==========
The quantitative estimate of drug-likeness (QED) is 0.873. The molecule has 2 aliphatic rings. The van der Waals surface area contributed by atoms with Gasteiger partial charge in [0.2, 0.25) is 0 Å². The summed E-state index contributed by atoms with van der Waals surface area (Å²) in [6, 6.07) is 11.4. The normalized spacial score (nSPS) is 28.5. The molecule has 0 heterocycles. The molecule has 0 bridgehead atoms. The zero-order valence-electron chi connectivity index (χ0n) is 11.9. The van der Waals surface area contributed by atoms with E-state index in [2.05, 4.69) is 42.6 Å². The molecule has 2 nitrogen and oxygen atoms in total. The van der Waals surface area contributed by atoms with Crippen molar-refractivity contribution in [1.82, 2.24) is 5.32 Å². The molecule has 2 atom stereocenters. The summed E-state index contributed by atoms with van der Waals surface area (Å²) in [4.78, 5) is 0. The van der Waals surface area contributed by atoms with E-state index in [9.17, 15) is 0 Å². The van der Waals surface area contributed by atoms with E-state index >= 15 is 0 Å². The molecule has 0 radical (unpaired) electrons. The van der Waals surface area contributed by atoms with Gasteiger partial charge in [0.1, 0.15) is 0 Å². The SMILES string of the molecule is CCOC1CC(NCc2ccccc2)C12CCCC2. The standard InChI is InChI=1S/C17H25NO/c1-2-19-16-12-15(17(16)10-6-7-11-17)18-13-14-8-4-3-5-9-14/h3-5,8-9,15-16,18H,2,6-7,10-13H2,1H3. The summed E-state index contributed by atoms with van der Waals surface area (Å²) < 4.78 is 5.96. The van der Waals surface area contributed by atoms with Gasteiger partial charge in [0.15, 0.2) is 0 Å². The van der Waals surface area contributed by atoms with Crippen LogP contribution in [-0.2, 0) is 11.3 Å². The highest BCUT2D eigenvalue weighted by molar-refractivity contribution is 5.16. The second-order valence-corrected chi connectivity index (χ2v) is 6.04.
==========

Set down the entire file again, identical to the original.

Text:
The quantitative estimate of drug-likeness (QED) is 0.873. The molecule has 2 aliphatic rings. The van der Waals surface area contributed by atoms with Gasteiger partial charge in [0.2, 0.25) is 0 Å². The summed E-state index contributed by atoms with van der Waals surface area (Å²) in [6, 6.07) is 11.4. The normalized spacial score (nSPS) is 28.5. The molecule has 0 heterocycles. The molecule has 0 bridgehead atoms. The zero-order valence-electron chi connectivity index (χ0n) is 11.9. The van der Waals surface area contributed by atoms with E-state index in [2.05, 4.69) is 42.6 Å². The molecule has 2 nitrogen and oxygen atoms in total. The van der Waals surface area contributed by atoms with Crippen molar-refractivity contribution in [1.82, 2.24) is 5.32 Å². The molecule has 2 atom stereocenters. The summed E-state index contributed by atoms with van der Waals surface area (Å²) in [4.78, 5) is 0. The van der Waals surface area contributed by atoms with E-state index in [9.17, 15) is 0 Å². The van der Waals surface area contributed by atoms with E-state index >= 15 is 0 Å². The molecule has 0 radical (unpaired) electrons. The van der Waals surface area contributed by atoms with Gasteiger partial charge in [0.1, 0.15) is 0 Å². The SMILES string of the molecule is CCOC1CC(NCc2ccccc2)C12CCCC2. The standard InChI is InChI=1S/C17H25NO/c1-2-19-16-12-15(17(16)10-6-7-11-17)18-13-14-8-4-3-5-9-14/h3-5,8-9,15-16,18H,2,6-7,10-13H2,1H3. The summed E-state index contributed by atoms with van der Waals surface area (Å²) < 4.78 is 5.96. The van der Waals surface area contributed by atoms with Gasteiger partial charge in [0.15, 0.2) is 0 Å². The van der Waals surface area contributed by atoms with Crippen LogP contribution in [-0.2, 0) is 11.3 Å². The highest BCUT2D eigenvalue weighted by molar-refractivity contribution is 5.16. The second-order valence-corrected chi connectivity index (χ2v) is 6.04.